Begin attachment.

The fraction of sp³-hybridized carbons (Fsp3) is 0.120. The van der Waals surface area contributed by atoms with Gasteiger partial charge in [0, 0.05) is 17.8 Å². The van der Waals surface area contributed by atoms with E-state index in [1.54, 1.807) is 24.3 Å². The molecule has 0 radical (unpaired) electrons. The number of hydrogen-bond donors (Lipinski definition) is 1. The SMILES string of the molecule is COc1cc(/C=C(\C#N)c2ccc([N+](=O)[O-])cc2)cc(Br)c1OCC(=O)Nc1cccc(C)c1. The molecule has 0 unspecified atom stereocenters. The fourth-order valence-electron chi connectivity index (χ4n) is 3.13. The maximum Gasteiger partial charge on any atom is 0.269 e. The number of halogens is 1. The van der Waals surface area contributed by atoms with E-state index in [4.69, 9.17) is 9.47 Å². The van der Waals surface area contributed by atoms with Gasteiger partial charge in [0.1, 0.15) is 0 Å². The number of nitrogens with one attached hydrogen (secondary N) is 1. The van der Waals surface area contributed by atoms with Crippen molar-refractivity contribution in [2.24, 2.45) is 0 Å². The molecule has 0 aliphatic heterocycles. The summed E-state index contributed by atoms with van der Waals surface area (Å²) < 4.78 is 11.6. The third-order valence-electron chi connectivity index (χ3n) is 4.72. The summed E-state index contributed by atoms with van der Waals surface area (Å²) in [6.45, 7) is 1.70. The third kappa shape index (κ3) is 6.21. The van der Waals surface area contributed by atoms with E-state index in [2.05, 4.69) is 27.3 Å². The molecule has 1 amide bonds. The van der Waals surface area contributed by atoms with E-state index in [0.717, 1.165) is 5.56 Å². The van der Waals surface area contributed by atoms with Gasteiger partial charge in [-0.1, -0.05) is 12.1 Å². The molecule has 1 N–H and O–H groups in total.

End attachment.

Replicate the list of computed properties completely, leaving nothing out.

The fraction of sp³-hybridized carbons (Fsp3) is 0.120. The van der Waals surface area contributed by atoms with Gasteiger partial charge in [0, 0.05) is 17.8 Å². The van der Waals surface area contributed by atoms with E-state index in [1.54, 1.807) is 24.3 Å². The molecule has 0 radical (unpaired) electrons. The number of hydrogen-bond donors (Lipinski definition) is 1. The SMILES string of the molecule is COc1cc(/C=C(\C#N)c2ccc([N+](=O)[O-])cc2)cc(Br)c1OCC(=O)Nc1cccc(C)c1. The molecule has 0 unspecified atom stereocenters. The fourth-order valence-electron chi connectivity index (χ4n) is 3.13. The maximum Gasteiger partial charge on any atom is 0.269 e. The number of halogens is 1. The van der Waals surface area contributed by atoms with E-state index in [4.69, 9.17) is 9.47 Å². The van der Waals surface area contributed by atoms with Gasteiger partial charge in [0.1, 0.15) is 0 Å². The number of nitrogens with one attached hydrogen (secondary N) is 1. The van der Waals surface area contributed by atoms with Crippen molar-refractivity contribution in [2.24, 2.45) is 0 Å². The molecule has 0 aliphatic heterocycles. The summed E-state index contributed by atoms with van der Waals surface area (Å²) < 4.78 is 11.6. The third-order valence-electron chi connectivity index (χ3n) is 4.72. The summed E-state index contributed by atoms with van der Waals surface area (Å²) in [6.45, 7) is 1.70. The third kappa shape index (κ3) is 6.21. The van der Waals surface area contributed by atoms with E-state index in [2.05, 4.69) is 27.3 Å². The molecule has 1 amide bonds. The van der Waals surface area contributed by atoms with E-state index in [0.717, 1.165) is 5.56 Å². The van der Waals surface area contributed by atoms with Gasteiger partial charge in [-0.1, -0.05) is 12.1 Å². The molecule has 1 N–H and O–H groups in total.